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    Are Hispanic Shoppers Harder to Please?

    New Unilever study shows only 35 percent of Hispanic shoppers are completely satisfied with their shopping experience.

    CINCINNATI-- Hispanic shoppers are far less satisfied with supermarkets, drug stores and other high-frequency retail outlets than the general population -- and while they shop at supercenters much less than the general population, they prefer big-box stores when they're available, according to data from a new study released today by Unilever.

    Results of the study in four major Hispanic markets -- New York, Los Angeles, Houston and Miami -- also found Hispanic shoppers are highly resistant to using frequent-shopper cards because of privacy concerns, reported AdAge.com.

    The study is the first extensive behavioral research on Hispanic shoppers, Mike Twitty, senior group research manager for shopper insights at Unilever, told AdAge.com.

    Unilever's research, which looked at diaries and shopping receipts from more than 3,600 consumers, found Hispanic shoppers in general shop much more like the general market than previously thought, but also are much less satisfied with their shopping experience than previously thought, Twitty told AdAge.com.

    "Only 35 percent of Hispanic shoppers are completely satisfied with their shopping experience today," he said. "In the general market, that number is 58 percent."

    The findings would seem to indicate a need for stores serving large Hispanic populations to stock more products from their shoppers' home countries, try new Hispanic-oriented formats such as that used by Publix in Florida and offer more bilingual signage or Spanish-speaking employees to help Hispanic shoppers, AdAge.com reported.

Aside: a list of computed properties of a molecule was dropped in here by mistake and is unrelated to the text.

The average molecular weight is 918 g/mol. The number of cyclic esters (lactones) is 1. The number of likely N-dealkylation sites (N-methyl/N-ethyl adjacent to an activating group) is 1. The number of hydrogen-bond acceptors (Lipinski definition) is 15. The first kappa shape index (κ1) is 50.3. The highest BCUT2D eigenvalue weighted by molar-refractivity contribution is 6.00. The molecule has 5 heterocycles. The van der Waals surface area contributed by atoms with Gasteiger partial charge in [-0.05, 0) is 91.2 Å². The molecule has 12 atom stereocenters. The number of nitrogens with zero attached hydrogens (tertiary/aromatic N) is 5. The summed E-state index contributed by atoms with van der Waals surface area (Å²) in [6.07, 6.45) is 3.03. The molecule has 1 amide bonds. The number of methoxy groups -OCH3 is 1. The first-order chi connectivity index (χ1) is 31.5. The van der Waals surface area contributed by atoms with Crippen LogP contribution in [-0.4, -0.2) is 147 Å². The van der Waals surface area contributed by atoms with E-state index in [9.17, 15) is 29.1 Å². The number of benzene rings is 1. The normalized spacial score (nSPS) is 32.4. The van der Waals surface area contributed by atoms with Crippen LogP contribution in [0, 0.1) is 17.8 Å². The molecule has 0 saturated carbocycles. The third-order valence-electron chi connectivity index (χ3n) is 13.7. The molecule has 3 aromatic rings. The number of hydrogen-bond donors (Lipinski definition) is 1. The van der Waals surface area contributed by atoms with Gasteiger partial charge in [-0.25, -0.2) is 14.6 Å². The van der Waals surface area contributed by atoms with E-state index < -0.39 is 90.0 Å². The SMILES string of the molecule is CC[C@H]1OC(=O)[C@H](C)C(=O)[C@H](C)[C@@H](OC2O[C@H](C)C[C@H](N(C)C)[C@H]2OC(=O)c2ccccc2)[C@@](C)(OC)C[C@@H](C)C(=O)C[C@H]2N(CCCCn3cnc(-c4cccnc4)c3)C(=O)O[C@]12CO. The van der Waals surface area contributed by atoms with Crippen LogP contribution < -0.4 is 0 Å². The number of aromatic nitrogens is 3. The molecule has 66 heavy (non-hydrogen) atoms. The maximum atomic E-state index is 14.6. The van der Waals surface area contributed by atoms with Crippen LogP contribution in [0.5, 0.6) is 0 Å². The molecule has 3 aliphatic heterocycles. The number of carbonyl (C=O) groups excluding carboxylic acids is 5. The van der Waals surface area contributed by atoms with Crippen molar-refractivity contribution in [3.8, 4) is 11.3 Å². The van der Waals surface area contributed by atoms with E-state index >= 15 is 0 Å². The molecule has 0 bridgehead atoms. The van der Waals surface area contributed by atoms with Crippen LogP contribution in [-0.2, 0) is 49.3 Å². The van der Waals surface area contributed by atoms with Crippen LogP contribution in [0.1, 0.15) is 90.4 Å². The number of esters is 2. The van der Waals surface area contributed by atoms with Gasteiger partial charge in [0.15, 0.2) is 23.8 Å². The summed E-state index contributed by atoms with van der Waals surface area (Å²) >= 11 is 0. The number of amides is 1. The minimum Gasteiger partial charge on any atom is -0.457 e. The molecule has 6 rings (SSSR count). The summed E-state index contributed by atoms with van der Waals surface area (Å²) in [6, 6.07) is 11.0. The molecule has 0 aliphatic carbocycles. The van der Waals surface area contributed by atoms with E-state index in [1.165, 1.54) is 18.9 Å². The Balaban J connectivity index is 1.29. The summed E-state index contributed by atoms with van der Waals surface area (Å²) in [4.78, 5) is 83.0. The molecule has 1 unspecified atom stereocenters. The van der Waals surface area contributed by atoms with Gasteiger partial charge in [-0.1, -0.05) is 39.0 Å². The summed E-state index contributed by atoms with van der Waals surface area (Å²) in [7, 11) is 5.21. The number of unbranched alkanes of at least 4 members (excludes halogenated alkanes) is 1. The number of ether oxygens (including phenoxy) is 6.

Compared to the general market, Hispanic consumers in the study were only half as likely to shop at supercenters, but twice as likely to shop at drug or health stores. Much of that result, however, stems from lack of supercenters in such markets as New York and Los Angeles, Twitty said in the report.

    "The only area we looked at that had a really high concentration of supercenters was Houston," he said. "And in Houston, Hispanics use supercenters very heavily."

    Though 51 percent of Hispanic consumers in the study had frequent-shopper cards, only 44 percent of those who had them used them. This is despite the fact that Hispanic consumers are more value-conscious and prone to buy products on promotion than the general population, suggesting they're losing considerable savings because of fear of sharing personal data, according to the study.

    Twitty suggested in the report that stores set up separate Spanish-language sign-up efforts that highlight privacy protections and tailor special offers, such as rewards for children, to encourage Hispanics to participate in the programs.

    The study shows Hispanic shoppers plan more and spend less per trip because they buy more ingredients and cook more at home rather than using more highly processed or prepared foods. "They don't do as many of those uneconomical quick trips that the rest of the U.S. market seems to be caught up in," Twitty said in the AdAge.com report.

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